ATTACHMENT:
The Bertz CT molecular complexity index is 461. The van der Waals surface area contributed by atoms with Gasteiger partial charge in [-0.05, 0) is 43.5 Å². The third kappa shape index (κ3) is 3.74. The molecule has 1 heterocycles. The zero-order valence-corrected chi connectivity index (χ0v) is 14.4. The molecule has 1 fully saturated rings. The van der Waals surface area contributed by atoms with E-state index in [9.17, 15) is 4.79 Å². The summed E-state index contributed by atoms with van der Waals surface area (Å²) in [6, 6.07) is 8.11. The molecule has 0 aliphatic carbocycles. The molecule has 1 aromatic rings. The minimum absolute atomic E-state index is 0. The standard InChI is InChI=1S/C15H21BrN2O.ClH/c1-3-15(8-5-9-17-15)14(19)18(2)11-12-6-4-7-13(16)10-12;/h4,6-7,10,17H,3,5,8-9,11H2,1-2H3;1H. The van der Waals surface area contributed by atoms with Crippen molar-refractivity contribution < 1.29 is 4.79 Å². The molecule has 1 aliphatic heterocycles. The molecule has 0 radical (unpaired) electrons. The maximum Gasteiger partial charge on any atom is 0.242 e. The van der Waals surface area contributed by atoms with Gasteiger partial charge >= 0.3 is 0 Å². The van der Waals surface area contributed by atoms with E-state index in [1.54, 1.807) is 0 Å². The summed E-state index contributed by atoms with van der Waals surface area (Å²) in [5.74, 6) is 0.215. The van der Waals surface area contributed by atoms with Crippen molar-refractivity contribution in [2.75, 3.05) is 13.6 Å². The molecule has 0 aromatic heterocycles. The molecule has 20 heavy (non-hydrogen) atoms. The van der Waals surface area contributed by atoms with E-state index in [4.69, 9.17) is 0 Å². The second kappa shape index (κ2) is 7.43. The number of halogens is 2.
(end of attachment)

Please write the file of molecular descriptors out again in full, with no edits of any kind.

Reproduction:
The Bertz CT molecular complexity index is 461. The van der Waals surface area contributed by atoms with Gasteiger partial charge in [-0.05, 0) is 43.5 Å². The third kappa shape index (κ3) is 3.74. The molecule has 1 heterocycles. The zero-order valence-corrected chi connectivity index (χ0v) is 14.4. The molecule has 1 fully saturated rings. The van der Waals surface area contributed by atoms with E-state index in [9.17, 15) is 4.79 Å². The summed E-state index contributed by atoms with van der Waals surface area (Å²) in [6, 6.07) is 8.11. The molecule has 0 aliphatic carbocycles. The molecule has 1 aromatic rings. The minimum absolute atomic E-state index is 0. The standard InChI is InChI=1S/C15H21BrN2O.ClH/c1-3-15(8-5-9-17-15)14(19)18(2)11-12-6-4-7-13(16)10-12;/h4,6-7,10,17H,3,5,8-9,11H2,1-2H3;1H. The van der Waals surface area contributed by atoms with Crippen molar-refractivity contribution < 1.29 is 4.79 Å². The molecule has 1 aliphatic heterocycles. The molecule has 0 radical (unpaired) electrons. The maximum Gasteiger partial charge on any atom is 0.242 e. The van der Waals surface area contributed by atoms with Gasteiger partial charge >= 0.3 is 0 Å². The van der Waals surface area contributed by atoms with E-state index in [1.54, 1.807) is 0 Å². The summed E-state index contributed by atoms with van der Waals surface area (Å²) in [5.74, 6) is 0.215. The van der Waals surface area contributed by atoms with Crippen molar-refractivity contribution in [2.75, 3.05) is 13.6 Å². The molecule has 0 aromatic heterocycles. The molecule has 20 heavy (non-hydrogen) atoms. The van der Waals surface area contributed by atoms with E-state index in [4.69, 9.17) is 0 Å². The second kappa shape index (κ2) is 7.43. The number of halogens is 2.